Fighting the virus the Turkish way

Through its control over the media, the Erdoğan government has been doing everything to turn the coronavirus epidemic into a domestic and foreign policy success story. However, the political use of the coronavirus has its limits.

Apart from its technical aspects, the way governments fight the coronavirus is a political process, composed of political decisions supposedly based on scientific data. To what extent a government will take into consideration the suggestions of experts and scientists on the subject is a political choice. The political choice is usually between the state of the economy and the measures to protect the lives of the people. Elected governments are also worried about their perception among the public and the next elections. States also enter into an implicit competition in terms of fighting the pandemic. This is the case with almost all the governments that are grappling with the virus. This means that fighting the coronavirus depends not only on a government's ability but also on its ideology: whether it will protect human lives or the economy. This goes the same for Turkey's ruling Justice and Development Party (AKP) government as well.

The coronavirus came to Turkey at a relatively late date, with the first known case being announced on March 11. This would normally give the government an opportunity and the time to prepare the health system for the epidemic. In fact, the Scientific Committee to tackle the virus was set up at an early date, on January 10, with 31 members. But setting up a committee is only the part of the story.  

The AKP government, too, has had to face all these concerns in its fight against the pandemic but with two additional aspects as well. As of 2020, the AKP’s popularity was already waning, mainly due to the ongoing economic crisis. It was stuck when it came to security and foreign policy areas, as well as cross-border conflicts with no exit strategies. It lost major cities in the local elections last year, and two new parties were established by its former members of the ruling party, representing a fracture in the Islamist movement.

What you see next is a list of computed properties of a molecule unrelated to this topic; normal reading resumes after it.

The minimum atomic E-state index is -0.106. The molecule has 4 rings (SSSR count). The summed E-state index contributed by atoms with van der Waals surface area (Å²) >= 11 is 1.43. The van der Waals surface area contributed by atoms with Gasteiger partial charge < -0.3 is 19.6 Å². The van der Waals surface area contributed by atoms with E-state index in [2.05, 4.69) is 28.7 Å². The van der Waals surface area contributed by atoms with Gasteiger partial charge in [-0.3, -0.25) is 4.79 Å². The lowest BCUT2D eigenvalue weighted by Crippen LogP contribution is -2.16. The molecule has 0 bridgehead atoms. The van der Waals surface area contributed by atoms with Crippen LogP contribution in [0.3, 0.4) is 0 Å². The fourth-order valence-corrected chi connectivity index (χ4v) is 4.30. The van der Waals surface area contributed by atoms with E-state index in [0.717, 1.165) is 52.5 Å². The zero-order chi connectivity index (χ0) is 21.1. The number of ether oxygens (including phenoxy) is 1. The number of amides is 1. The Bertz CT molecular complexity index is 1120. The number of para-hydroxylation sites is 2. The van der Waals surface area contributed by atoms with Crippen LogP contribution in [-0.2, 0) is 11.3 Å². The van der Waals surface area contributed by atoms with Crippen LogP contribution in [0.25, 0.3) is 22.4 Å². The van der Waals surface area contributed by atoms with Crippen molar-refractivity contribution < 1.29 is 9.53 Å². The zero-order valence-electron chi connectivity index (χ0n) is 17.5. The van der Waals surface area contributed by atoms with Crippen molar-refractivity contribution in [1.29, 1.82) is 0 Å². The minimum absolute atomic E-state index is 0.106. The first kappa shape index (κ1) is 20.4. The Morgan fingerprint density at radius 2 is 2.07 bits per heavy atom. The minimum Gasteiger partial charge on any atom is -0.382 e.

Then came the coronavirus. One trait of the Turkish Islamists is that they are very experienced in turning crises into political gains; in other words, they have a very powerful survival instinct.

For the AKP, the virus was a matter of competition at almost every possible level. At the political level, like in every country, although the coronavirus placed some stress on the government, it also provided some critical advantages. Through its control over the media, the Erdoğan government has been doing everything to turn the coronavirus epidemic into a domestic and foreign policy success story. In its most politicized version, the pro-government media has been building a narrative from the very beginning of the epidemic. Both Erdoğan himself, his minister of health, and the media boast about the way Turkey is handling this crisis through a rhetoric based on self-admiration. In this narrative, Turkey is represented as a model and as admired by all countries and the World Health Organization (WHO). Pro-AKP media and the party spokesperson define any critics as traitors, and they argue that Turkey has distinguished itself from other countries in its handling of the crisis.

In fact, the government has still refrained from a nationwide lockdown or a specific lockdown confined to Istanbul, which is the epicenter of the epidemic with its more than half of the cases. While the WHO has praised the government for its hospitalization efforts, it also has warned Turkey about the pace of the spread of the virus, which is faster than Italy. It is the local municipalities and the opposition parties that urge the government to order a national lockdown, but so far, the Erdoğan government, fearing the economic consequences, has adopted a phased approach such as banning inter-state travel and locking down people older than 65 years and younger than 20 years. The government has also sidelined critical civil society organizations such as doctors and pharmacists unions, and has not shared critical data with the public, some of which is controversial.